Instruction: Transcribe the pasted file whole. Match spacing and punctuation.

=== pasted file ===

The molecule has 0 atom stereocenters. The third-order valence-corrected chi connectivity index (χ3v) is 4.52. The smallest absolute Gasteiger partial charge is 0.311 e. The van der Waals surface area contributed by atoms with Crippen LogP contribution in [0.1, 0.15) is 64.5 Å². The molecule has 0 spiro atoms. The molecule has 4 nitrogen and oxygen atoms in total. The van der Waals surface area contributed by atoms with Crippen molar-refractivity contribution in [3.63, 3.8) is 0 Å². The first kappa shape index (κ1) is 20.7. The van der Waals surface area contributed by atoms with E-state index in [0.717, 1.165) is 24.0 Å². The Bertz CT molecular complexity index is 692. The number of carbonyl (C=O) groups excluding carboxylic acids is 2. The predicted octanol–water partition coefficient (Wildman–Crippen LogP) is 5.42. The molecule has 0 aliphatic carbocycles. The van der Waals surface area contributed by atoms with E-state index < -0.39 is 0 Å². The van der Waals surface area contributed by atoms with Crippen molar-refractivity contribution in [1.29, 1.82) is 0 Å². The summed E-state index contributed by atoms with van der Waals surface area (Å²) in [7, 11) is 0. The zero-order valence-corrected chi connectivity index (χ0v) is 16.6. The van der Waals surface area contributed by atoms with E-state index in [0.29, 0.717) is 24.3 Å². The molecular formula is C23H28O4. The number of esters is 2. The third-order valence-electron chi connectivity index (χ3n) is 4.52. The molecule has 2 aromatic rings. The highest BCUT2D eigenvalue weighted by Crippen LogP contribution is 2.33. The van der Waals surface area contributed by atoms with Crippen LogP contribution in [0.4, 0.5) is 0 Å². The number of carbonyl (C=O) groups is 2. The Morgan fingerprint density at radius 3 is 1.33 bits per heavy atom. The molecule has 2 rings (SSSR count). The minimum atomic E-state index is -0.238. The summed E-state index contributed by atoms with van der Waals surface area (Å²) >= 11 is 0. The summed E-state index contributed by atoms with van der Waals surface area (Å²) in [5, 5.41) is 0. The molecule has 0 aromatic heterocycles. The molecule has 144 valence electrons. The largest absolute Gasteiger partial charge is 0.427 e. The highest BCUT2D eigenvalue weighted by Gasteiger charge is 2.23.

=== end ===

The molecule has 0 atom stereocenters. The third-order valence-corrected chi connectivity index (χ3v) is 4.52. The smallest absolute Gasteiger partial charge is 0.311 e. The van der Waals surface area contributed by atoms with Crippen LogP contribution in [0.1, 0.15) is 64.5 Å². The molecule has 0 spiro atoms. The molecule has 4 nitrogen and oxygen atoms in total. The van der Waals surface area contributed by atoms with Crippen molar-refractivity contribution in [3.63, 3.8) is 0 Å². The first kappa shape index (κ1) is 20.7. The van der Waals surface area contributed by atoms with E-state index in [0.717, 1.165) is 24.0 Å². The Bertz CT molecular complexity index is 692. The number of carbonyl (C=O) groups excluding carboxylic acids is 2. The predicted octanol–water partition coefficient (Wildman–Crippen LogP) is 5.42. The molecule has 0 aliphatic carbocycles. The van der Waals surface area contributed by atoms with E-state index < -0.39 is 0 Å². The van der Waals surface area contributed by atoms with Crippen molar-refractivity contribution in [1.29, 1.82) is 0 Å². The summed E-state index contributed by atoms with van der Waals surface area (Å²) in [7, 11) is 0. The zero-order valence-corrected chi connectivity index (χ0v) is 16.6. The van der Waals surface area contributed by atoms with E-state index in [0.29, 0.717) is 24.3 Å². The molecular formula is C23H28O4. The number of esters is 2. The third-order valence-electron chi connectivity index (χ3n) is 4.52. The molecule has 2 aromatic rings. The highest BCUT2D eigenvalue weighted by Crippen LogP contribution is 2.33. The van der Waals surface area contributed by atoms with Crippen LogP contribution in [0.4, 0.5) is 0 Å². The number of carbonyl (C=O) groups is 2. The Morgan fingerprint density at radius 3 is 1.33 bits per heavy atom. The molecule has 2 rings (SSSR count). The minimum atomic E-state index is -0.238. The summed E-state index contributed by atoms with van der Waals surface area (Å²) >= 11 is 0. The summed E-state index contributed by atoms with van der Waals surface area (Å²) in [5, 5.41) is 0. The molecule has 0 aromatic heterocycles. The molecule has 144 valence electrons. The largest absolute Gasteiger partial charge is 0.427 e. The highest BCUT2D eigenvalue weighted by Gasteiger charge is 2.23.